Two days prior, we set traps along an overgrown rocky path designed to lure the uga from its lair in the jagged coral rock that is the substrate of the entire island. The traps, thankfully not maidens pegged to tree trunks, but simply ripe juicy coconuts split open and wedged into the crevasses - irresistible to the ravenous nocturnal hunter.

Niue, known in South Pacific circles as the "Rock of Polynesia", is just 259 sq km and perhaps the smallest nation in the world with just 1500 residents, although another 15,000 ‘nationals’ live throughout the Pacific, mainly New Zealand. Despite its size and population, Niue punches above its weight in both sporting and cultural circles. The men, lean and fit, are renowned rugby players, while the women dominate the region’s beauty pageants such as the coveted “Miss South Pacific” where they have captured the title twice in the last five years.

Located 600 kilometres northeast from Tonga, Niue enjoys a relaxed and unhurried pace that is laid back even by Pacific standards. The impeccably groomed and spotless communities are a far cry from some of their islands neighbours and the rich diet of fish gives Niueans a long healthy life. There are no mobile phones and I’m told the first ATM is on the monthly supply ship due next week. There’s free Wi-Fi though.

Sustainable tourism is not a token cliché on Niue, it is a necessity. With limited natural resources and hotel beds, tourism forms a delicate but important thread in the fabric of Niuean life. Air New Zealand flies in and out just once each week with a 152-seat A320, upped recently from a 737, but more capacity is being sought and a second flight, possibly via Tonga, is being negotiated. Visitors come to enjoy the superb scuba diving and snorkelling, where whales and dolphin encounters are more often than not, deep sea fishing (just a few hundred metres off shore), nature walks and the famed uga hunting.

Enough team talk, it’s time to set off on the hunt. We don LED head-torches and creep into the dark forest as fat rain drops catch our beams and create a dazzling curtain through which we walk. Barney the wonder dog, trots noisily by our side while the percussion of the heavy drops on the big leaves creates a sinister soundtrack. Suddenly there’s a loud crash behind me and an unprintable curse. I spin around expecting to see fellow hunter, Nick, in the jaws of an uga. There’s blood, but he’s just slipped on the slimy path and grazed himself. The casualties begin, but we press on.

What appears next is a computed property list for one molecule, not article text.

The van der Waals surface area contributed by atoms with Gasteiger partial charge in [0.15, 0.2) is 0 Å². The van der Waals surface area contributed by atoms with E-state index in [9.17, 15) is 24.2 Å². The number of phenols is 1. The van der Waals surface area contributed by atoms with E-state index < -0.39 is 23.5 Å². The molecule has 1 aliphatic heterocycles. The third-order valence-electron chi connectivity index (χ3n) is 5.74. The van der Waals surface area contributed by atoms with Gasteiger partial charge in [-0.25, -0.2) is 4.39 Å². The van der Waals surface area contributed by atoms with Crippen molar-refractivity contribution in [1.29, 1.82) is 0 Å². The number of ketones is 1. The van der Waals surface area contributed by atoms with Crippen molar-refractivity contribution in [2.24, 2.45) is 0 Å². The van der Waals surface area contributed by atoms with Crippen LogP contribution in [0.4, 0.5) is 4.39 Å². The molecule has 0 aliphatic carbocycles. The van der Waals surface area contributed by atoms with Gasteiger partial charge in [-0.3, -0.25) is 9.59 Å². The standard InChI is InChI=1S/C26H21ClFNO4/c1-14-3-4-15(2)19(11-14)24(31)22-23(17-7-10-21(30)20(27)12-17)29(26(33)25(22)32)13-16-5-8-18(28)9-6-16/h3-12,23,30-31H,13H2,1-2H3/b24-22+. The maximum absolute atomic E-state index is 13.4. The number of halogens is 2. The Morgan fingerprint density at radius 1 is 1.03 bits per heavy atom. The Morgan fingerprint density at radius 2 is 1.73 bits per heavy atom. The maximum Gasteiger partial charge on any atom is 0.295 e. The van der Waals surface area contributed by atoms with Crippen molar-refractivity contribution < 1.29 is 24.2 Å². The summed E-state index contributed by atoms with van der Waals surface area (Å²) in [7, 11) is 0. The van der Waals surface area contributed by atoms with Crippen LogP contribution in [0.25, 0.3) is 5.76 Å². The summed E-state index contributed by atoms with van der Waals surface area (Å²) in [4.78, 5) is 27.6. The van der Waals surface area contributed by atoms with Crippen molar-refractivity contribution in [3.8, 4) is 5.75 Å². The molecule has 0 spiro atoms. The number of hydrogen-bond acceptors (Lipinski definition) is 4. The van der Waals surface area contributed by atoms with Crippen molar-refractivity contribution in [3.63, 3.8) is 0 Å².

“Wait here,” whispers Tony loudly, and he ventures ahead as we all crane for a look. “Come!” He signals to me with a vigorous hand gesture and shines the torch towards the coconut we laid out before. Sure enough, one of the creatures has succumbed to temptation and is perched menacingly on a pile of husks. Tony draws breath between clenched teeth, “I told you we’d see a big one!”

Tony moves in and the bright purple animal, alerted and on the defensive, rears up with its fearsome claws ready to remove any accessible appendage. But Tony is too quick; he lunges and snatches the beast behind the neck hoisting it up triumphantly. Young sisters, Tess and Elsbeth, squeal as much in delight as fear, but before the angry crustacean is secured in the sack, the victorious hunters pose for photos.

The uga, Birgus latro, is also known commonly as the coconut or robber crab and still lives in sufficient numbers on Niue to allow careful harvesting. Looking ominously like the dreaded face-hugger from Ridley Scott’s Alien movies, it is also common but protected on Christmas Island in the Indian Ocean, their populations are delicate elsewhere. While our prize is about the size of a football, specimens up to one metre across and over ten kilograms have been recorded.

Soaked to the skin, but satisfied in our haul of the grotesque delicacy, we pile back into Tony’s ute. “C’mon Barney, curry time!”



Air New Zealand flies weekly from Auckland each Friday morning. (Flight NZ784)


The premier accommodation offering is the Matavei Resort but there are several more modest lodgings available too. See for details.


Niue offers excellent scuba diving, fishing, nature walks and caving. Try a vaka (outrigger canoe) paddle or snorkel. A range of café-style restaurants are in the main town at Alofi and a 9-hole golf course is adjacent to the airport.

For details of all activities, tours and travel, see

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Poor ‘Pistoff’: 70-year mystery solved

Beneath the waters of PNG's Collingwood Bay, Roderick Eime helps solve a lingering mystery.